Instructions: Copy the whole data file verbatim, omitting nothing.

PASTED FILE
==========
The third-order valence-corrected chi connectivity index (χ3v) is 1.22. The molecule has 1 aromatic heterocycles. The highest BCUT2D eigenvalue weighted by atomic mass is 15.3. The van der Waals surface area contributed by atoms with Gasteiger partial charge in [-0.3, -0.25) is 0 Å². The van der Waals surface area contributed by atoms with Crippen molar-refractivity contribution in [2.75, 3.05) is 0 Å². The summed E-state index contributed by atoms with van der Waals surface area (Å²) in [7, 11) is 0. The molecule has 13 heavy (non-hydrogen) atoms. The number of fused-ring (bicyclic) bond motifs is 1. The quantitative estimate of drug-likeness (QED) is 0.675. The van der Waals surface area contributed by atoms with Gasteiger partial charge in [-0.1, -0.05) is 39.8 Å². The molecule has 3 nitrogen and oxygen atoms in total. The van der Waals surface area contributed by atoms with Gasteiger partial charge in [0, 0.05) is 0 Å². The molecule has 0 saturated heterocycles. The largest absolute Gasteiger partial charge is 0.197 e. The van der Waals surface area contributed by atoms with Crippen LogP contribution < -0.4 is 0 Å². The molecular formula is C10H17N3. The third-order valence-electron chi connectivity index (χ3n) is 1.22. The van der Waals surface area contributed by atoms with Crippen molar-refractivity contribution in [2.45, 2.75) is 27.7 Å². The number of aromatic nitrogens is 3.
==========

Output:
The third-order valence-corrected chi connectivity index (χ3v) is 1.22. The molecule has 1 aromatic heterocycles. The highest BCUT2D eigenvalue weighted by atomic mass is 15.3. The van der Waals surface area contributed by atoms with Gasteiger partial charge in [-0.3, -0.25) is 0 Å². The van der Waals surface area contributed by atoms with Crippen molar-refractivity contribution in [2.75, 3.05) is 0 Å². The summed E-state index contributed by atoms with van der Waals surface area (Å²) in [7, 11) is 0. The molecule has 13 heavy (non-hydrogen) atoms. The number of fused-ring (bicyclic) bond motifs is 1. The quantitative estimate of drug-likeness (QED) is 0.675. The van der Waals surface area contributed by atoms with Gasteiger partial charge in [-0.1, -0.05) is 39.8 Å². The molecule has 3 nitrogen and oxygen atoms in total. The van der Waals surface area contributed by atoms with Gasteiger partial charge in [0, 0.05) is 0 Å². The molecule has 0 saturated heterocycles. The largest absolute Gasteiger partial charge is 0.197 e. The van der Waals surface area contributed by atoms with Crippen LogP contribution < -0.4 is 0 Å². The molecular formula is C10H17N3. The third-order valence-electron chi connectivity index (χ3n) is 1.22. The van der Waals surface area contributed by atoms with Crippen molar-refractivity contribution in [2.45, 2.75) is 27.7 Å². The number of aromatic nitrogens is 3.